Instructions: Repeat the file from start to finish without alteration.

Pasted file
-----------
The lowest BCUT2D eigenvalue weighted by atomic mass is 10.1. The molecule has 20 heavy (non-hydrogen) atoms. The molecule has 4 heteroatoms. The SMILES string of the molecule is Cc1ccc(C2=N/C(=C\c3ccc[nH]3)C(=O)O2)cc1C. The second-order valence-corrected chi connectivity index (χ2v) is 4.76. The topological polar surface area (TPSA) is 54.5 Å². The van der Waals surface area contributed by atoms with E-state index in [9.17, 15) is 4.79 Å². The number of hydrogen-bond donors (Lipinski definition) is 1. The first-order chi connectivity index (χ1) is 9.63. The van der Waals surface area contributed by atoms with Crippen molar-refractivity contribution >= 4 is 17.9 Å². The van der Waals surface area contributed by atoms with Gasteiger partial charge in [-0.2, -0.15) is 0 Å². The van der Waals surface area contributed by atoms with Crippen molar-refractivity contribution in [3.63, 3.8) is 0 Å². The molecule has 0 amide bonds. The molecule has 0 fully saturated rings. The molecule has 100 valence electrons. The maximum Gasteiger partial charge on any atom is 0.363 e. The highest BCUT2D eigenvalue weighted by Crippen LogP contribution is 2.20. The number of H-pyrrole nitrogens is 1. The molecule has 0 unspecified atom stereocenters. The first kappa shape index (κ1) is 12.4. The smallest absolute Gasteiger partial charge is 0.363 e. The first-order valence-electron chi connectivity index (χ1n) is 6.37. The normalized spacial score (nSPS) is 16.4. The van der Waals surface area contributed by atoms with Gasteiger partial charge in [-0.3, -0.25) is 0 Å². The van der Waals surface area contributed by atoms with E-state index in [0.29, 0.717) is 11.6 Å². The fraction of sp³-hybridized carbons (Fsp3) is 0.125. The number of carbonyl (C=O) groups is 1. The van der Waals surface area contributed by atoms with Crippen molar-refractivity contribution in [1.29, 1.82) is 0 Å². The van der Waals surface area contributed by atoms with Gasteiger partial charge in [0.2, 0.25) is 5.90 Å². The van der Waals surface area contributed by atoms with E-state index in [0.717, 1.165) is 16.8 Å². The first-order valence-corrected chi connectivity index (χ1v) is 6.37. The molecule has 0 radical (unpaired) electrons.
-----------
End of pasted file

The lowest BCUT2D eigenvalue weighted by atomic mass is 10.1. The molecule has 20 heavy (non-hydrogen) atoms. The molecule has 4 heteroatoms. The SMILES string of the molecule is Cc1ccc(C2=N/C(=C\c3ccc[nH]3)C(=O)O2)cc1C. The second-order valence-corrected chi connectivity index (χ2v) is 4.76. The topological polar surface area (TPSA) is 54.5 Å². The van der Waals surface area contributed by atoms with E-state index in [9.17, 15) is 4.79 Å². The number of hydrogen-bond donors (Lipinski definition) is 1. The first-order chi connectivity index (χ1) is 9.63. The van der Waals surface area contributed by atoms with Crippen molar-refractivity contribution >= 4 is 17.9 Å². The van der Waals surface area contributed by atoms with Gasteiger partial charge in [-0.2, -0.15) is 0 Å². The van der Waals surface area contributed by atoms with Crippen molar-refractivity contribution in [3.63, 3.8) is 0 Å². The molecule has 0 amide bonds. The molecule has 0 fully saturated rings. The molecule has 100 valence electrons. The maximum Gasteiger partial charge on any atom is 0.363 e. The highest BCUT2D eigenvalue weighted by Crippen LogP contribution is 2.20. The number of H-pyrrole nitrogens is 1. The molecule has 0 unspecified atom stereocenters. The first kappa shape index (κ1) is 12.4. The smallest absolute Gasteiger partial charge is 0.363 e. The first-order valence-electron chi connectivity index (χ1n) is 6.37. The normalized spacial score (nSPS) is 16.4. The van der Waals surface area contributed by atoms with Gasteiger partial charge in [-0.3, -0.25) is 0 Å². The van der Waals surface area contributed by atoms with E-state index in [0.29, 0.717) is 11.6 Å². The fraction of sp³-hybridized carbons (Fsp3) is 0.125. The number of carbonyl (C=O) groups is 1. The van der Waals surface area contributed by atoms with Crippen molar-refractivity contribution in [1.29, 1.82) is 0 Å². The van der Waals surface area contributed by atoms with Gasteiger partial charge in [0.2, 0.25) is 5.90 Å². The van der Waals surface area contributed by atoms with E-state index in [0.717, 1.165) is 16.8 Å². The first-order valence-corrected chi connectivity index (χ1v) is 6.37. The molecule has 0 radical (unpaired) electrons.